http://centre.telemanage.ca/links.nsf/99d06f2ec17c6ea585256b21007dbacd/6a51a4a872e71e2c852568fc00646233!OpenDocument

It isn’t a long read and it’s well worth the time.

2 Likes

Wha?

10 char

So you now begrudgingly admit you posted it as a personal shot at me. At least that’s progress.

As for the rest, you made the claim, back it up if you can.

Something’s wrong with the board. Quote button quotes the wrong posts.

I didn’t admit any such thing and don’t twist my words. It was a criticism of your post. I didn’t say anything about you personally.

Do you not get that criticism isn’t the same as personal attack?

Research Jon Roland. It’ll be good for you to do the work you should have done before posting his work.

Thank you for posting the article. Although the first responses to it seem to have come out of left field (ha, that turned into a pun) :wink:

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It was expected. Generally whenever anything comes up that disturbs the lefties the OP and the original article being discussed will both be attacked and subsequently then all we get is an attempt to derail the thread.

It went exactly as expected.

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Stare Decisis should only have standing when there is no doubt that it is predicated on textual law or Constitution. Its like " separation of church and state " or " every citizen is a member of the militia ". Neither of these are predicated upon textual law or Constitution, they are instances where a court inserted its own beliefs into law. This is tantamount to the court making law from the bench.

I’ll argue the latter. There’s clear evidence that the founders meant exactly that, “every man capable of bearing arms” constitutes, “the militia”.

Since the constitution doesn’t come with a glossary of terms we have to rely on the common meaning of same in the founding era.

Every man does mean every Citizen. Even then, laws written to control the arms that people not included as militia members would not be Constitutional. BTW, Congress establishes what constitutes the militia through laws. They do not include women, children below a certain age and men over a certain age, it is not open for a court to make that determination.

Grrrrr : does NOT mean every Citizen.

No, the militia already exists, it consists of every able bodied man capable of bearing arms. Congress has no authority over the unorganized militia, only over that portion that is called into federal service.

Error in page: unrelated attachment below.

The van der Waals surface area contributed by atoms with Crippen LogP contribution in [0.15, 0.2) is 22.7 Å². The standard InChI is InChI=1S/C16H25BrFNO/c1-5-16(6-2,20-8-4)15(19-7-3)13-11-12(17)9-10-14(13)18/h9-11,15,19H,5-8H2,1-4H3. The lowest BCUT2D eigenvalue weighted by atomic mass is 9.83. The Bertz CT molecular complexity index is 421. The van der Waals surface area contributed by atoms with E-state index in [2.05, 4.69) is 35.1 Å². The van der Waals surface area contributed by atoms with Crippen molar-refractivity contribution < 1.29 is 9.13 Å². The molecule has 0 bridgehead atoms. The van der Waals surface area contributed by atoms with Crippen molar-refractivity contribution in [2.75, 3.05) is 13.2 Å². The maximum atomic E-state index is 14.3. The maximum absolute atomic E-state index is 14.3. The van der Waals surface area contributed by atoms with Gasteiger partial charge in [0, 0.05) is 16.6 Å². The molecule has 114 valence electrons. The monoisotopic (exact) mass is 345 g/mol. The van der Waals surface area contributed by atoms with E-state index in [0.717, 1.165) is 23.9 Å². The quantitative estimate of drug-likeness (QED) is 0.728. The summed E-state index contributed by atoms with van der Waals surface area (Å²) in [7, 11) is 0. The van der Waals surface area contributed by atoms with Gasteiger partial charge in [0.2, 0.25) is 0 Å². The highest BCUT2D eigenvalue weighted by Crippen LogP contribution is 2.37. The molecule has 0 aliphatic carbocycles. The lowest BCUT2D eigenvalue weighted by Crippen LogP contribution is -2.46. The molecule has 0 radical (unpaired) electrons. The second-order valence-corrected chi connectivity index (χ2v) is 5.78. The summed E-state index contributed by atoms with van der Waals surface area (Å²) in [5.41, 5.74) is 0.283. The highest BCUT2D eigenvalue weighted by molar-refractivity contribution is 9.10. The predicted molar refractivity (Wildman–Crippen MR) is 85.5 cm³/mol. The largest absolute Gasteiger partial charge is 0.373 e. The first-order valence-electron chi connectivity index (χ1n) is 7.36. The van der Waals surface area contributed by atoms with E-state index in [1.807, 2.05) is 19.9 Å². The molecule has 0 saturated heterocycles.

Petitioners take a seemingly narrower view of the militia, stating that “[m]ilitias are the state- and congressionally-regulated military forces described in the Militia Clauses (art. I, §8, cls. 15–16).” Brief for Petitioners 12. Although we agree with petitioners’ interpretive assumption that “militia” means the same thing in Article I and the Second Amendment , we believe that petitioners identify the wrong thing, namely, the organized militia. Unlike armies and navies, which Congress is given the power to create (“to raise … Armies”; “to provide … a Navy,” Art. I, §8, cls. 12–13), the militia is assumed by Article I already to be in existence. Congress is given the power to “provide for calling forth the militia,” §8, cl. 15; and the power not to create, but to “organiz[e]” it—and not to organize “a” militia, which is what one would expect if the militia were to be a federal creation, but to organize “the” militia, connoting a body already in existence, ibid., cl. 16. This is fully consistent with the ordinary definition of the militia as all able-bodied men. From that pool, Congress has plenary power to organize the units that will make up an effective fighting force.

Just like our right to keep and bear arms, congress did not create the militia, it already exists independent of any act of congress.

https://www.law.cornell.edu/supct/html/07-290.ZO.html

Pundits like to throw things back and forth. I have always heard stare decisis in a much narrower scope. You find that when the same facts are involved in more than one case. One jury can’t decide that there was a stop sign at a certain intersection and the next case decide that there was not a stop sign there.
Legal precedence, or establishing principles of law, are normally what make the Supreme Court important, not findings of specific facts.

I’ve always loved the way our host says “exculpatory” like it’s a new toy opened on Christmas morning.

I don’t think it’s out of laziness, haven’t read the artilce yet, just basically commenting on your opinion. I think it’s more to do with advancing their progressive agenda by using precedent case.

Interesting and must read, thanks for bringing this up.

It’s been a problem ever since I started following the court decisions/cases. And we all seen those increments as the court drift away from original intent.

How does a constitution die? One decision at a time.